Tuesday, September 28, 2010

Household debt payments continue to decline

- by New Deal democrat

Two of my favorite topical statistics were released Monday by the Federal Reserve Bank. They are the Household Debt Service Ratio and the Financial Obligations Ratio. Together, these data series show that households continue to trim their debt payments as of the most recent reporting period. Their only failing is that they are released quarterly, and three months after the end of the quarter, so that the data released yesterday covers the period from April to June this year.

Here is how the Federal Reserve defines each statistic, and where they stand as of midyear:
The household debt service ratio (DSR) is an estimate of the ratio of debt payments to disposable personal income. Debt payments consist of the estimated required payments on outstanding mortgage and consumer debt.

This ratio has been declining by .25% a quarter for over a year, and continued declined again by .28% during the April - June quarter. There is every reason to believe that this ratio now is already about 11.88%.
The financial obligations ratio (FOR) adds automobile lease payments, rental payments on tenant-occupied property, homeowners' insurance, and property tax payments to the debt service ratio.

This ratio has been declining by .30% per quarter for over a year, and as of last quarter was 17.02%. There is also every reason to believe that the ratio has declined by about another .30% this quarter to 16.68%, but we won't find that out until the end of the year.

Household debt burdens on average have already declined to the point where they are in less than what they have been in all but about 10 of the last 30 years. At the current rate of decline, household debt burdens will be at an all time low for the series by the end of next year.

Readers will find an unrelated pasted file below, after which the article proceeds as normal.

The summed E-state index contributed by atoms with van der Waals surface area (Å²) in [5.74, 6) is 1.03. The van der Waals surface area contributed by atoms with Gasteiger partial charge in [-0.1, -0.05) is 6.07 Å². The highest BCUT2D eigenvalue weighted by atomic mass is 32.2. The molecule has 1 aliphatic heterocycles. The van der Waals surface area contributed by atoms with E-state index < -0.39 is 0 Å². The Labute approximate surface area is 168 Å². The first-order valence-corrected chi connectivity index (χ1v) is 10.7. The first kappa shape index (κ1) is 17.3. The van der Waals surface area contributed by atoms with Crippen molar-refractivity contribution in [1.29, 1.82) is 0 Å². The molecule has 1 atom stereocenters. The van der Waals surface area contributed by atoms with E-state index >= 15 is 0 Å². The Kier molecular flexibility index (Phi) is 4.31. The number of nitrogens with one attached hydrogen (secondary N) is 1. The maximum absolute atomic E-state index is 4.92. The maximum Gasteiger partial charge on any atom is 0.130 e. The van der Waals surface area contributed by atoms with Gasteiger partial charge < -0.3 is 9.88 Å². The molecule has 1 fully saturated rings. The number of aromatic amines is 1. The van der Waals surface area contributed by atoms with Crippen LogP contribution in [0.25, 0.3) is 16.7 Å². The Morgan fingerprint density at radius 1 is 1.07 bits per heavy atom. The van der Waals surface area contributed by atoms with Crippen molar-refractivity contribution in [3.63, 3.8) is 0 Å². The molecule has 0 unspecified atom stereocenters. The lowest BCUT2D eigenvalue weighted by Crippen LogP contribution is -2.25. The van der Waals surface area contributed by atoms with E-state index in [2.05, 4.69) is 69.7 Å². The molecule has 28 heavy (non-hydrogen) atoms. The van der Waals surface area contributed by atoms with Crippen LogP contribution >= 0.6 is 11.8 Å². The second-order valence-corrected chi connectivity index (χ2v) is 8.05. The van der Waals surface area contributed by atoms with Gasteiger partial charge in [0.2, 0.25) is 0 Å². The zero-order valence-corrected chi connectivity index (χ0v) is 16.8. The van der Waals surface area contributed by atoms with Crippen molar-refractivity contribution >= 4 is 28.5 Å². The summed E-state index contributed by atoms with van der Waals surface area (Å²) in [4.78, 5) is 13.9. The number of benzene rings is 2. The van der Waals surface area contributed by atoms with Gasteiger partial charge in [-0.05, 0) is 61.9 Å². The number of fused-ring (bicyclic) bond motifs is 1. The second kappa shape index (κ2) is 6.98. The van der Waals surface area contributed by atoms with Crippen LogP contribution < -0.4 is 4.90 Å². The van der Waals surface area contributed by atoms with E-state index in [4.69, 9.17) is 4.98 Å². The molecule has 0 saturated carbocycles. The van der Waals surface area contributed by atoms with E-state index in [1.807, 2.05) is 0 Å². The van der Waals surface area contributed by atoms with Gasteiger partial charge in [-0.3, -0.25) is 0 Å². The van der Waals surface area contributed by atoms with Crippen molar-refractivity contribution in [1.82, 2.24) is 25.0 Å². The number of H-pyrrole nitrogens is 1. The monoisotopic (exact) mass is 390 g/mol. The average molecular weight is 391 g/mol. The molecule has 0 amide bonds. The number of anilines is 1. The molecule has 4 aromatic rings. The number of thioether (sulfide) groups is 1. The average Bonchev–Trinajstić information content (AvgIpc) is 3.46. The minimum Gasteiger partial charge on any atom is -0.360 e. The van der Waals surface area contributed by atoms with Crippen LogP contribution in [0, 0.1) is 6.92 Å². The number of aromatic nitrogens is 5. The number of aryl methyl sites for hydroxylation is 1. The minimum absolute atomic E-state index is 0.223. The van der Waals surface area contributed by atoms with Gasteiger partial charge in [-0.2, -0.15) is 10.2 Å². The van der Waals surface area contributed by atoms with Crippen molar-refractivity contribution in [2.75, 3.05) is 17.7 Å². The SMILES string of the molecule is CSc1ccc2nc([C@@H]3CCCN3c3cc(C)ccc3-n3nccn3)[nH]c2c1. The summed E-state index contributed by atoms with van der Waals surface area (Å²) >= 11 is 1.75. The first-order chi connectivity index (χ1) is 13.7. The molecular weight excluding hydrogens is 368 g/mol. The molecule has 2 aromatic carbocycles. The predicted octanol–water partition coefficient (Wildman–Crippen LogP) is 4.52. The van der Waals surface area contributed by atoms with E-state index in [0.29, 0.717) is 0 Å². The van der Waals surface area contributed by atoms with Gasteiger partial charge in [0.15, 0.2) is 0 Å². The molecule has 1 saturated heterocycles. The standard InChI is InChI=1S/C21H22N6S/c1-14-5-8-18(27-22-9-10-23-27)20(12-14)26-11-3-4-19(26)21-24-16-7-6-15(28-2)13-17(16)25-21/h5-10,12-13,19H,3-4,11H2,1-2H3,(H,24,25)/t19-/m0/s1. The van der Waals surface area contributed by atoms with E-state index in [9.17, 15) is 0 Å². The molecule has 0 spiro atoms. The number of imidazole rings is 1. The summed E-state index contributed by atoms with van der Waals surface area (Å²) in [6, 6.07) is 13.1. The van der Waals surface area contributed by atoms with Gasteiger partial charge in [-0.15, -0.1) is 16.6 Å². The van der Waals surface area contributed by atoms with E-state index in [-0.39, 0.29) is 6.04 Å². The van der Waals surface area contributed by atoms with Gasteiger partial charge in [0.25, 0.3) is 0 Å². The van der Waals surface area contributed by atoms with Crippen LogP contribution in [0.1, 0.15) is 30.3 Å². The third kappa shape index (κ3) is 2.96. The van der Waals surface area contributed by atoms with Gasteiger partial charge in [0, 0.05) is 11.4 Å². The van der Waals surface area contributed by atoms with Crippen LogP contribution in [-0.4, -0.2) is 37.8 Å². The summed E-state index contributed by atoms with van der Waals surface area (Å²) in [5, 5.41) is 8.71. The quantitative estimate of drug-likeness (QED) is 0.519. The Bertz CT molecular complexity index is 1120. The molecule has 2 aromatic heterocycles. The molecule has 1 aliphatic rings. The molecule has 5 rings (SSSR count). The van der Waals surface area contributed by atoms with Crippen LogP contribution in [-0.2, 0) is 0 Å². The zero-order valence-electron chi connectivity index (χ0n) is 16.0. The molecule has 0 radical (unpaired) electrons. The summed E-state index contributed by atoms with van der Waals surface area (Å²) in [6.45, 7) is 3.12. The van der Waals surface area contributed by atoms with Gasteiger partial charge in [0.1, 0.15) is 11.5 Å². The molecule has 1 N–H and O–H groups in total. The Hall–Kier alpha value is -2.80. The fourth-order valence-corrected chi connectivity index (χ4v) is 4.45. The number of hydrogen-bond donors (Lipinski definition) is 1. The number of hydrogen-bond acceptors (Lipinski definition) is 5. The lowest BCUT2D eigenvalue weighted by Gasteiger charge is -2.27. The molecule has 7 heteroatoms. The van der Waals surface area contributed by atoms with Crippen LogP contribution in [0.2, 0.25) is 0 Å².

This data does not conflict with the recent hubbub in the blogosphere that households have not deleveraged in terms of the total amount of debt owed, as shown in this graph, also from the Federal Reserve, in its most recent flow of funds report:

Taken together, what the above three graphs show is that the total amount of outstanding household debt has not declined that much, but the rate of household income devoted to payment of that debt continues to decline.

The reason for this is shown most graphically in the mortgage bankers association's refinance index. Here is where it stood a couple of weeks ago:

Notice that as mortgage payments approached 4%, a flurry of refinancing occurred both last year and again recently.

In other words, if I refinance a $200,000 mortgage from 6% to 4%, the total amount of my debt hasn't gone down, but the amount I have to pay monthly on that debt has gone down dramatically.

In addition to mortgage refinancing, some deleveraging is being done involuntarily by way of mortgage foreclosures and also by cutbacks in credit card availability.

Also, while the purchases of new cars continue at a 25% reduction from the 16 million annual rate of a few years ago, according to Edmunds.com
said that used car prices nationwide have increased 10 percent from 2009. The report estimated that the average price for a used three-year-old vehicle in July was $19,248, up about $1,800, or 10.3 percent, from July 2009.
as of 2010 the average cost of a new car in the United States is somewhere around $28,400.
Thus, as an increasing number of people finance used rather than new cars, or elect to keep driving their car after the time when their car loan is paid off, auto loan debt is declining.

This is of a piece with the increase in the rate of personal savings:

Refinancing and the decline in household debt service obligations show how we have been able to have a modest increase in consumer spending by way of real retail sales and real personal consumption expenditure increases, while still increasing personal savings.